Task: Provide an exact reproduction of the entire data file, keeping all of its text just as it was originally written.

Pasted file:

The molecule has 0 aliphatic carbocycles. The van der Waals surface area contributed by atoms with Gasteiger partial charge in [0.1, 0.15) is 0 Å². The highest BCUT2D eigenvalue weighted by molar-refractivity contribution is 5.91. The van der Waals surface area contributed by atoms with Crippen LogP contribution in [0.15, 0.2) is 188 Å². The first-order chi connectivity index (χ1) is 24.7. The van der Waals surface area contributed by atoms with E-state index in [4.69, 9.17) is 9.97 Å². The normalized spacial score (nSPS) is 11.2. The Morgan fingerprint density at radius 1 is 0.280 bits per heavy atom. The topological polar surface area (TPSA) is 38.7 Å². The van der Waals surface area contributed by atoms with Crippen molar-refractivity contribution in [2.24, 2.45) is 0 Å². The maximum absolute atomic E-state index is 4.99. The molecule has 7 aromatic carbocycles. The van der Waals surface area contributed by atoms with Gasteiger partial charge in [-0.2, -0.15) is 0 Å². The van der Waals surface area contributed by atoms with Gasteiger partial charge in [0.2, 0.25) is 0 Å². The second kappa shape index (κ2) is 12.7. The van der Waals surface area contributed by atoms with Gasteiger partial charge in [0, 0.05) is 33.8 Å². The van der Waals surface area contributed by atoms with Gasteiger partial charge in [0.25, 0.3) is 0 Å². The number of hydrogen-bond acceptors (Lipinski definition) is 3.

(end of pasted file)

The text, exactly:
The molecule has 0 aliphatic carbocycles. The van der Waals surface area contributed by atoms with Gasteiger partial charge in [0.1, 0.15) is 0 Å². The highest BCUT2D eigenvalue weighted by molar-refractivity contribution is 5.91. The van der Waals surface area contributed by atoms with Crippen LogP contribution in [0.15, 0.2) is 188 Å². The first-order chi connectivity index (χ1) is 24.7. The van der Waals surface area contributed by atoms with E-state index in [4.69, 9.17) is 9.97 Å². The normalized spacial score (nSPS) is 11.2. The Morgan fingerprint density at radius 1 is 0.280 bits per heavy atom. The topological polar surface area (TPSA) is 38.7 Å². The van der Waals surface area contributed by atoms with Crippen molar-refractivity contribution in [2.24, 2.45) is 0 Å². The maximum absolute atomic E-state index is 4.99. The molecule has 7 aromatic carbocycles. The van der Waals surface area contributed by atoms with Gasteiger partial charge in [-0.2, -0.15) is 0 Å². The van der Waals surface area contributed by atoms with Gasteiger partial charge in [0.2, 0.25) is 0 Å². The second kappa shape index (κ2) is 12.7. The van der Waals surface area contributed by atoms with Gasteiger partial charge in [0, 0.05) is 33.8 Å². The van der Waals surface area contributed by atoms with Gasteiger partial charge in [0.25, 0.3) is 0 Å². The number of hydrogen-bond acceptors (Lipinski definition) is 3.